There is at least one person who is benefiting from the sudden death of Michael Jackson. The passing of the pop icon effectively knocked the peccadilloes of South Carolina Governor Mark Sanford off the front page which helps him in his attempt to stave off calls for his resignation and keep his job.
I hope it doesn’t…
This week the Governor went missing. His wife didn’t know where he was, nor did the Lt. Governor of the state. Staffers finally revealed that Sanford had gone hiking on the Appalachian Trail to “clear his head”. Turns out that was the least of um…ah... what he had cleared.
Governor Sanford had actually traveled, on taxpayer expense, to a rendezvous with his mistress in Argentina. What has really got the blog-o-sphere humming about this story though is the fact that the governor was quoted as saying that people who hold public office should be held to a higher standard and called for then President Clinton’s resignation during his adultery scandal. Thus said, Sanford’s resignation should be a forgone conclusion…but its not.
And that is the essence of his hypocrisy.
Governor Sanford, as a practicing Christian, has now publicly admitted to his failings and has asked his family as well as the people of the State of South Carolina for his forgiveness but he has already attempting to sweep his misdeeds under the rug. He has begun quoting the Bible and talking about the great things David did after his confessed sins with Bathsheba. But if the Governor was really seeking to get right with those who he has disappointed, starting with God, he should not be talking about any great things in his future. Such talk serves only to render any remorse he is attempting to show now as suspect.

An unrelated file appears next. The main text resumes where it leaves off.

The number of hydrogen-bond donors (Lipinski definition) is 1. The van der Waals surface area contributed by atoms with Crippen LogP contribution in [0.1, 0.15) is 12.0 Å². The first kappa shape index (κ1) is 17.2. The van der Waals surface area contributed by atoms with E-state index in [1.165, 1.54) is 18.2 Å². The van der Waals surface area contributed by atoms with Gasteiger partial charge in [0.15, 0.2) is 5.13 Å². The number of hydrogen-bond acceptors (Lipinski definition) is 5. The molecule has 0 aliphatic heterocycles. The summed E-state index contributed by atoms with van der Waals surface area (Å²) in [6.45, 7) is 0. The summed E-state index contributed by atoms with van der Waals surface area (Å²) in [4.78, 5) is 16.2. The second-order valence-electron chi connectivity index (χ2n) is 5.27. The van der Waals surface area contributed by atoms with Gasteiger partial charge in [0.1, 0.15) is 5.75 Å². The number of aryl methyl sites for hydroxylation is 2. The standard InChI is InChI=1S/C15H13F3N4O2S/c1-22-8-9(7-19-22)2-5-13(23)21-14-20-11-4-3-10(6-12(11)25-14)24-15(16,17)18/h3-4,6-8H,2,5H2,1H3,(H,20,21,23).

The United Kingdom has a much better track record of its politicians doing the right thing when faced with poor decisions. Recently the Speaker of the House of Commons resigned amidst allegations of financial impropriety. In the U.K, asking forgiveness does not translate into keeping your job. Whether former Illinois Governor Rod Blagojevich, Idaho Senator Larry Craig, or New Jersey Governor Jim McGreevey the list of scandal plagued politicians on this side of the pond that cling desperately to their positions seems to grow geometrically.
Some people have taken delight in pointing out the hypocrisy in Governor Sanford’s actions. However much of the ridicule seems to almost exonerate Clinton rather than universally condemn the repugnant behavior of both men. The fact that Sanford did essentially the same actions he accused Clinton of doing should not make the actions of either more palatable. If I rail against alcoholism and then get drunk one night, my actions do not make my condemnation of alcoholism less true.
My disappointment with Sanford does not center on his adultery. As a Christian minister and sometimes even as a friend, I have had to deal with adultery with those around me. Its what ones actions are when faced with it that dictates my response. When someone is broken, contrite and desperately wants to seal the breach with God and spouse, my heart leaps for the joy of a family saved . Other times I have dealt with people that go through a form of sorrow because they know it’s the quickest way of getting back to their place of respectability again. Its pitiful to watch and I feel I’m watching now in South Carolina.
I make no judgments on Governor Sanford but my advice would be to take the high road. Resign your position now and be a man. Spend the next weeks and months working on your family and then, because we serve a God who redeems, renter the public arena a forgiven man with your wife at your side.